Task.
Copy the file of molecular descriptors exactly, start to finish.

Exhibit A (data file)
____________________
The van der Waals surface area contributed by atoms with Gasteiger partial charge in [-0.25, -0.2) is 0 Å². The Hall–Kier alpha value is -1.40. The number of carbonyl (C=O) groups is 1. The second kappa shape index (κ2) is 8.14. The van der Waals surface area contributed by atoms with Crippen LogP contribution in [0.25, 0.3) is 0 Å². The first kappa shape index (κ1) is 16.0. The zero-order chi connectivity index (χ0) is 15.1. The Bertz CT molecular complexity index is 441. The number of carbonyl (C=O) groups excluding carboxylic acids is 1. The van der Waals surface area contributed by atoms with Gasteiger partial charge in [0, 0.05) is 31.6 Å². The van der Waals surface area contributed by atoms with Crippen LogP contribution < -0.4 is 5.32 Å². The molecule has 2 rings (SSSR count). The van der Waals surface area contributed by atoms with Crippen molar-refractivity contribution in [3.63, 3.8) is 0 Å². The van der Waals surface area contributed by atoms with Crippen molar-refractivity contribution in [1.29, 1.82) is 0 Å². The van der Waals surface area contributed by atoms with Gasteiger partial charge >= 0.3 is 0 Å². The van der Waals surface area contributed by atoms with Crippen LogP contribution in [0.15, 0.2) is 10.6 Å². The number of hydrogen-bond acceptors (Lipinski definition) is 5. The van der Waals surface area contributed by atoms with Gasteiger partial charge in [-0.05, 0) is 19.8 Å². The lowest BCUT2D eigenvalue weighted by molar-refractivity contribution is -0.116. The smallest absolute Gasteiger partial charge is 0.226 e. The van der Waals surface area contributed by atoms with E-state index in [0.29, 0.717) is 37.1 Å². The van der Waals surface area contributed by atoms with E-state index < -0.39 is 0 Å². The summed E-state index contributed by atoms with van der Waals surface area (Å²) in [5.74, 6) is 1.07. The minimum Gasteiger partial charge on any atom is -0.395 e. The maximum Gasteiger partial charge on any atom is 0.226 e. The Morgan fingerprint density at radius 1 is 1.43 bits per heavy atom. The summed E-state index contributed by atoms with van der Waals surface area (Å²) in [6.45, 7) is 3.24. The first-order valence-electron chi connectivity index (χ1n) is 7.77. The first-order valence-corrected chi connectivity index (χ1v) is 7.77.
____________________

The van der Waals surface area contributed by atoms with Gasteiger partial charge in [-0.25, -0.2) is 0 Å². The Hall–Kier alpha value is -1.40. The number of carbonyl (C=O) groups is 1. The second kappa shape index (κ2) is 8.14. The van der Waals surface area contributed by atoms with Crippen LogP contribution in [0.25, 0.3) is 0 Å². The first kappa shape index (κ1) is 16.0. The zero-order chi connectivity index (χ0) is 15.1. The Bertz CT molecular complexity index is 441. The number of carbonyl (C=O) groups excluding carboxylic acids is 1. The van der Waals surface area contributed by atoms with Gasteiger partial charge in [0, 0.05) is 31.6 Å². The van der Waals surface area contributed by atoms with Crippen LogP contribution < -0.4 is 5.32 Å². The molecule has 2 rings (SSSR count). The van der Waals surface area contributed by atoms with Crippen molar-refractivity contribution in [3.63, 3.8) is 0 Å². The van der Waals surface area contributed by atoms with Crippen molar-refractivity contribution in [1.29, 1.82) is 0 Å². The van der Waals surface area contributed by atoms with Gasteiger partial charge >= 0.3 is 0 Å². The van der Waals surface area contributed by atoms with Crippen LogP contribution in [0.15, 0.2) is 10.6 Å². The number of hydrogen-bond acceptors (Lipinski definition) is 5. The van der Waals surface area contributed by atoms with Gasteiger partial charge in [-0.05, 0) is 19.8 Å². The lowest BCUT2D eigenvalue weighted by molar-refractivity contribution is -0.116. The smallest absolute Gasteiger partial charge is 0.226 e. The van der Waals surface area contributed by atoms with E-state index in [0.29, 0.717) is 37.1 Å². The van der Waals surface area contributed by atoms with E-state index < -0.39 is 0 Å². The summed E-state index contributed by atoms with van der Waals surface area (Å²) in [5.74, 6) is 1.07. The minimum Gasteiger partial charge on any atom is -0.395 e. The maximum Gasteiger partial charge on any atom is 0.226 e. The Morgan fingerprint density at radius 1 is 1.43 bits per heavy atom. The summed E-state index contributed by atoms with van der Waals surface area (Å²) in [6.45, 7) is 3.24. The first-order valence-electron chi connectivity index (χ1n) is 7.77. The first-order valence-corrected chi connectivity index (χ1v) is 7.77.